Williams go into their third season with the Martini Racing livery, and it seems the exterior designers were given a simple brief—if it ain't broke, don't fix it.
As a result, the FW38 has exactly the same paint scheme as the FW37. It's still elegant and beautiful, and it still stands out amid a sea of darker cars, but it just doesn't seem as special now that everyone is used to seeing it.
Some might even say it's starting to look rather plain. We won't go that far, but it no longer has the same impact it once did.
Special Award: Miss Consistency.
More images are available on the Williams website.
Sauber had an attractive car in 2015 and, like many of their rivals, they haven't made many changes ahead of the coming season.
The bold blue that covers most of the car is perfectly complemented by the yellow on the sidepods, nose and—new for 2016—wing mirrors. The look is especially striking when Marcus Ericsson's helmet is added to the picture, so we've chosen him for the slide image.
The white wings might be a bit bland for some, but we think they set off the rest of the car beautifully. Another fine job by Sauber.
More images are available on the Sauber website.
Manor's 2016 livery is an evolution of the colour scheme they used toward the end of last season.
The blue that dominates the lower areas of the chassis goes together beautifully with the red and white on top, and the use of black on the wings and rear end sets everything off nicely. There's also a cleverly painted feature on the engine cover—a discreet team logo, spotted by Craig Scarborough during testing.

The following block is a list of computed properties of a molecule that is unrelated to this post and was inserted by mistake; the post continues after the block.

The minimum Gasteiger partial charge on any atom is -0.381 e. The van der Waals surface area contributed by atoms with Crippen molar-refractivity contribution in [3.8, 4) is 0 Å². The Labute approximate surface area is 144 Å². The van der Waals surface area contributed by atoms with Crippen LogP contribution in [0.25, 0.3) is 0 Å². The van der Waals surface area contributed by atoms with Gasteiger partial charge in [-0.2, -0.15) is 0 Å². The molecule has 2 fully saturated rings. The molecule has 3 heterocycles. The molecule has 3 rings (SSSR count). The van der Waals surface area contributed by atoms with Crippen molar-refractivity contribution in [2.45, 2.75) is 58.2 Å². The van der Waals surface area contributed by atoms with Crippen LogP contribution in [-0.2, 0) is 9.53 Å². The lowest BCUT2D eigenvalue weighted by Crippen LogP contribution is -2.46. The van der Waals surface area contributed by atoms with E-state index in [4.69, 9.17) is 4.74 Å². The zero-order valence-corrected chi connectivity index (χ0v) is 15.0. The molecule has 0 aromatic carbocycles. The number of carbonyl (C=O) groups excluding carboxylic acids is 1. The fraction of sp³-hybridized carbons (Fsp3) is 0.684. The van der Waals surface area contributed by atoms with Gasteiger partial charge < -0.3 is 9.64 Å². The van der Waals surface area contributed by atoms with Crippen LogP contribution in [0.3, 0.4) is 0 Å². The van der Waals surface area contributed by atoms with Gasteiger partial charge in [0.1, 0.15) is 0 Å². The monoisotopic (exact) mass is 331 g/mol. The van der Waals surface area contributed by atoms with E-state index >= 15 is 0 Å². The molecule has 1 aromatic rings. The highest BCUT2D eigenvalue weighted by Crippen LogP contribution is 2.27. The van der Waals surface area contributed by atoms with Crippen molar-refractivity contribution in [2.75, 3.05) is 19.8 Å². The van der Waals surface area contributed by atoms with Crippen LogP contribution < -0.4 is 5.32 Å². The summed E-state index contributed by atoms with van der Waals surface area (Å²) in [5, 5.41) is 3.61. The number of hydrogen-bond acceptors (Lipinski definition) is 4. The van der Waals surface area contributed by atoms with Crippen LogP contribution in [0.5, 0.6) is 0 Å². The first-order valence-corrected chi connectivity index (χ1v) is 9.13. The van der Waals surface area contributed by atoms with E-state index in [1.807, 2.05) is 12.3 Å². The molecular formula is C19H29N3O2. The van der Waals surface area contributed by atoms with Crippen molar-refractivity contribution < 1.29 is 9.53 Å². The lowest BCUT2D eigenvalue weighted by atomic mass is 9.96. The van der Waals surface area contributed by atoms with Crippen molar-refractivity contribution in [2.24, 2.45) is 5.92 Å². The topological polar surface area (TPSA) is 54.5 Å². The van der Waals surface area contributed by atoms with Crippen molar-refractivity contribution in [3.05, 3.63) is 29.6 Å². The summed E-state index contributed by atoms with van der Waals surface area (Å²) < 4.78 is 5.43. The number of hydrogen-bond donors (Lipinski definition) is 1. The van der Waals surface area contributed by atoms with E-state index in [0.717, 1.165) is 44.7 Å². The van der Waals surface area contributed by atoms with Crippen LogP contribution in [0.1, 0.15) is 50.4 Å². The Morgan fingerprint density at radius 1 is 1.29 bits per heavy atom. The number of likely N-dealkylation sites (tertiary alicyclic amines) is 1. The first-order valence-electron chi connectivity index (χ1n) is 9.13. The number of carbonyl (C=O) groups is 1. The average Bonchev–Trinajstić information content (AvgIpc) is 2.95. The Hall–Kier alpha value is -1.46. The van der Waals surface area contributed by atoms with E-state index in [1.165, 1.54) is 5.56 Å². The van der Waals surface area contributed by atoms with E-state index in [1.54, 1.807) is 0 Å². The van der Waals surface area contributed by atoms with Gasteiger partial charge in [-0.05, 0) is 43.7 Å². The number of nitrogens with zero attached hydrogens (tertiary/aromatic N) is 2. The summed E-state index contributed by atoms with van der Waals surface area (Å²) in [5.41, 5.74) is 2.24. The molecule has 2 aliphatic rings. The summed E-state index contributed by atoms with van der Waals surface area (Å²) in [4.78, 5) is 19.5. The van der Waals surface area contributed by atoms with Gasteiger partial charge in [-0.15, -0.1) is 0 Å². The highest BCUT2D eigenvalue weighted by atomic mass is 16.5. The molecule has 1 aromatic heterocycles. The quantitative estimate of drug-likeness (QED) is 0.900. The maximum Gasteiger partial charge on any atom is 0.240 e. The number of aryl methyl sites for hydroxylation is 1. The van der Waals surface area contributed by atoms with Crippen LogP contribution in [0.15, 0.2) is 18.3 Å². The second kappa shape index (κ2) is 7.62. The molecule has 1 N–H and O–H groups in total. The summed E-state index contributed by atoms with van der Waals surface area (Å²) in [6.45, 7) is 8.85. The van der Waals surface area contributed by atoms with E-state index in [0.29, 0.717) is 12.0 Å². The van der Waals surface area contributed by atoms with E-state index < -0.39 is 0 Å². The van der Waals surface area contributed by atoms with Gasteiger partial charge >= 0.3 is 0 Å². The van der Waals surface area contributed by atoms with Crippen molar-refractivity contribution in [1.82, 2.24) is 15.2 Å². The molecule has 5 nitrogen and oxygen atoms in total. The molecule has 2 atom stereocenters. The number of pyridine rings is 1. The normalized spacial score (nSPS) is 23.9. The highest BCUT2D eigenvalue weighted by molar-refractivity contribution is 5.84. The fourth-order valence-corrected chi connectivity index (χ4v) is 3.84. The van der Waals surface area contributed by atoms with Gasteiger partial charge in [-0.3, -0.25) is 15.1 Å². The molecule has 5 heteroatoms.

It has been pointed out by many fans, including Satria Piyambakan on Twitter, that the Manor's livery bears a striking resemblance to an Indonesian bus—perhaps a nod to well-funded driver Rio Haryanto. However, it's also similar to both the flag of the team's home country and the 1983 Spirit 201C.
But wherever the inspiration came from, it's one of the best liveries we've seen for years.
Special Award: Miss Congeniality.
More images are available on the Manor website.
1. Red Bull
Red Bull are no longer sponsored by Infiniti, so they no longer need to use purple in their liveries. The switch back to a more traditional blue is itself enough to make the car look better, but what really makes the RB12 stand out is its matte paint.
The bright reds and yellows look much stronger with the new finish, leaping out at the viewer regardless of which angle the car is seen from, and the removal of the white surround from the "Red Bull" writing—see last year's car for the difference—lets the red and blue clash in a quite lovely way on the front and rear wings.
It's just so very different to all the other cars, and in this case different is very, very good.
So even if they don't win any races this year, Red Bull will still have an award to smile about.
Special Award: Miss B/R F1 2016.
More images are available on the Red Bull website.